Proposition 5.4.5.14. Let $F_0: \operatorname{\mathcal{C}}_0 \rightarrow \operatorname{\mathcal{C}}$ and $F_1: \operatorname{\mathcal{C}}_1 \rightarrow \operatorname{\mathcal{C}}$ be functors of $\infty$-categories and let $\kappa$ be an uncountable cardinal. If $\operatorname{\mathcal{C}}_0$, $\operatorname{\mathcal{C}}_1$, and $\operatorname{\mathcal{C}}$ are essentially $\kappa$-small, then the oriented fiber product $\operatorname{\mathcal{C}}_0 \operatorname{\vec{\times }}_{\operatorname{\mathcal{C}}} \operatorname{\mathcal{C}}_1$ is also essentially $\kappa$-small.

Proof. Choose equivalences of $\infty$-categories

$\operatorname{\mathcal{D}}_0 \rightarrow \operatorname{\mathcal{C}}_0 \quad \quad \operatorname{\mathcal{C}}\rightarrow \operatorname{\mathcal{D}}\quad \quad \operatorname{\mathcal{D}}_1 \rightarrow \operatorname{\mathcal{C}}_1,$

where $\operatorname{\mathcal{D}}_0$, $\operatorname{\mathcal{D}}_1$, and $\operatorname{\mathcal{D}}$ are $\kappa$-small. By virtue of Remark 4.6.4.4, the induced maps

$\operatorname{\mathcal{C}}_0 \operatorname{\vec{\times }}_{\operatorname{\mathcal{C}}} \operatorname{\mathcal{C}}_1 \leftarrow \operatorname{\mathcal{D}}_0 \operatorname{\vec{\times }}_{\operatorname{\mathcal{C}}} \operatorname{\mathcal{D}}_1 \rightarrow \operatorname{\mathcal{D}}_0 \operatorname{\vec{\times }}_{\operatorname{\mathcal{D}}} \operatorname{\mathcal{D}}_1$

are equivalences of $\infty$-categories. It will therefore suffice to show that the $\infty$-category $\operatorname{\mathcal{D}}_0 \operatorname{\vec{\times }}_{\operatorname{\mathcal{D}}} \operatorname{\mathcal{D}}_1$ is $\kappa$-small. This follows from Corollaries 5.4.4.12 and 5.4.4.11, since $\operatorname{\mathcal{D}}_0 \operatorname{\vec{\times }}_{\operatorname{\mathcal{D}}} \operatorname{\mathcal{D}}_1$ can be identified with a simplicial subset of the product $\operatorname{\mathcal{D}}_0 \times \operatorname{Fun}( \Delta ^1, \operatorname{\mathcal{D}}) \times \operatorname{\mathcal{D}}_1$. $\square$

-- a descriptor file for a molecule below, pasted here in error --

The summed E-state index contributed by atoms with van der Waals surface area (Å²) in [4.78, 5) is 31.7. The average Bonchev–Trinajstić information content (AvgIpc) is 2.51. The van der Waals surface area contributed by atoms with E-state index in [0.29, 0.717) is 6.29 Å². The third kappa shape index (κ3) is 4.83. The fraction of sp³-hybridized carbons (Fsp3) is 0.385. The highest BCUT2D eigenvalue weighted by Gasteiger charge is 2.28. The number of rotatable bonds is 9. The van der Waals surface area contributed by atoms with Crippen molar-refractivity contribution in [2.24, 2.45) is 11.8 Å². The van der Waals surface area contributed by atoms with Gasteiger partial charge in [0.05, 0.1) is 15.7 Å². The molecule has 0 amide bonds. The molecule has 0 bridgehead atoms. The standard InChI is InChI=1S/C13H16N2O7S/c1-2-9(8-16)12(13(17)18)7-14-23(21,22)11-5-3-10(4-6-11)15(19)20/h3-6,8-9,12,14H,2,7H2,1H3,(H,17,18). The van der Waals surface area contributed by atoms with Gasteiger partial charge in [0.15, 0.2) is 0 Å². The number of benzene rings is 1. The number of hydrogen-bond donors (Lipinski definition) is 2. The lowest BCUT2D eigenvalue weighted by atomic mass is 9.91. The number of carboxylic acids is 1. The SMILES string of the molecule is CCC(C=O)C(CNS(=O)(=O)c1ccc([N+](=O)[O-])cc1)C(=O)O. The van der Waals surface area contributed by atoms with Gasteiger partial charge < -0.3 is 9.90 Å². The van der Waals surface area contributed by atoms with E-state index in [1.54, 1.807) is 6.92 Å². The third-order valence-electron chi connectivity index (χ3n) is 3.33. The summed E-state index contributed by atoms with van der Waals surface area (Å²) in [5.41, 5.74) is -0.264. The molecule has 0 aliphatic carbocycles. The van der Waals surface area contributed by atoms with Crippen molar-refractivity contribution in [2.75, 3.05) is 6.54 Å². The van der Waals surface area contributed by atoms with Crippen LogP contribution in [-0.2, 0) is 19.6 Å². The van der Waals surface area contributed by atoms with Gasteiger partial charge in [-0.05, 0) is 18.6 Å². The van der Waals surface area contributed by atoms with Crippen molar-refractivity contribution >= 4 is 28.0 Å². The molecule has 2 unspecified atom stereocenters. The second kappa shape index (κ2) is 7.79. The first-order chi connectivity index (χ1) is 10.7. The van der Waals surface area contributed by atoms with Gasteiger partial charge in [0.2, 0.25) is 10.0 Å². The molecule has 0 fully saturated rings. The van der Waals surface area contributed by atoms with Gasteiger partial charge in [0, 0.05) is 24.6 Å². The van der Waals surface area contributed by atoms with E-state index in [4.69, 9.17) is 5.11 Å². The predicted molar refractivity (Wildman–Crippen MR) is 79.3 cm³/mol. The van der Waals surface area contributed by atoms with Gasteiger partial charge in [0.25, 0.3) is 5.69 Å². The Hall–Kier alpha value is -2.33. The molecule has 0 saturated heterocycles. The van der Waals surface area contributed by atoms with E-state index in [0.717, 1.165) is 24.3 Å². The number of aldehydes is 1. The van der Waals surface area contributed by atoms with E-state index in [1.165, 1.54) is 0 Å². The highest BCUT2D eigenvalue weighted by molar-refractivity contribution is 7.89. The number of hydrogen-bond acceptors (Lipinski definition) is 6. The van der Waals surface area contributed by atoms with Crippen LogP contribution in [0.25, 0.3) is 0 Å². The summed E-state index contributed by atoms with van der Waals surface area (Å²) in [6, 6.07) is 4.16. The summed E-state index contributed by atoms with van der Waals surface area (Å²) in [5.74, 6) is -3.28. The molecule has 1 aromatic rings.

Corollary 5.4.5.15. Let $F_0: \operatorname{\mathcal{C}}_0 \rightarrow \operatorname{\mathcal{C}}$ and $F_1: \operatorname{\mathcal{C}}_1 \rightarrow \operatorname{\mathcal{C}}$ be functors of $\infty$-categories and let $\kappa$ be an uncountable cardinal. If $\operatorname{\mathcal{C}}_0$, $\operatorname{\mathcal{C}}_1$, and $\operatorname{\mathcal{C}}$ are essentially $\kappa$-small, then the homotopy fiber product $\operatorname{\mathcal{C}}_0 \times ^{\mathrm{h}}_{\operatorname{\mathcal{C}}} \operatorname{\mathcal{C}}_1$ is essentially $\kappa$-small.

Proof. Since $\operatorname{\mathcal{C}}_0 \times ^{\mathrm{h}}_{\operatorname{\mathcal{C}}} \operatorname{\mathcal{C}}_1$ is a full subcategory of the oriented fiber product $\operatorname{\mathcal{C}}_0 \operatorname{\vec{\times }}_{\operatorname{\mathcal{C}}} \operatorname{\mathcal{C}}_1$, this follows from Proposition 5.4.5.14 and Corollary 5.4.5.13. $\square$

Corollary 5.4.5.16. Let $\kappa$ be an uncountable cardinal and suppose we are given a categorical pullback diagram of $\infty$-categories

5.34
$$\begin{gathered}\label{equation:categorical-pullback-essentially-small} \xymatrix@R =50pt@C=50pt{ \operatorname{\mathcal{C}}_{01} \ar [r] \ar [d] & \operatorname{\mathcal{C}}_0 \ar [d] \\ \operatorname{\mathcal{C}}_1 \ar [r] & \operatorname{\mathcal{C}}. } \end{gathered}$$

If $\operatorname{\mathcal{C}}_0$, $\operatorname{\mathcal{C}}$, and $\operatorname{\mathcal{C}}_1$ are essentially $\kappa$-small, then $\operatorname{\mathcal{C}}_{01}$ is essentially $\kappa$-small.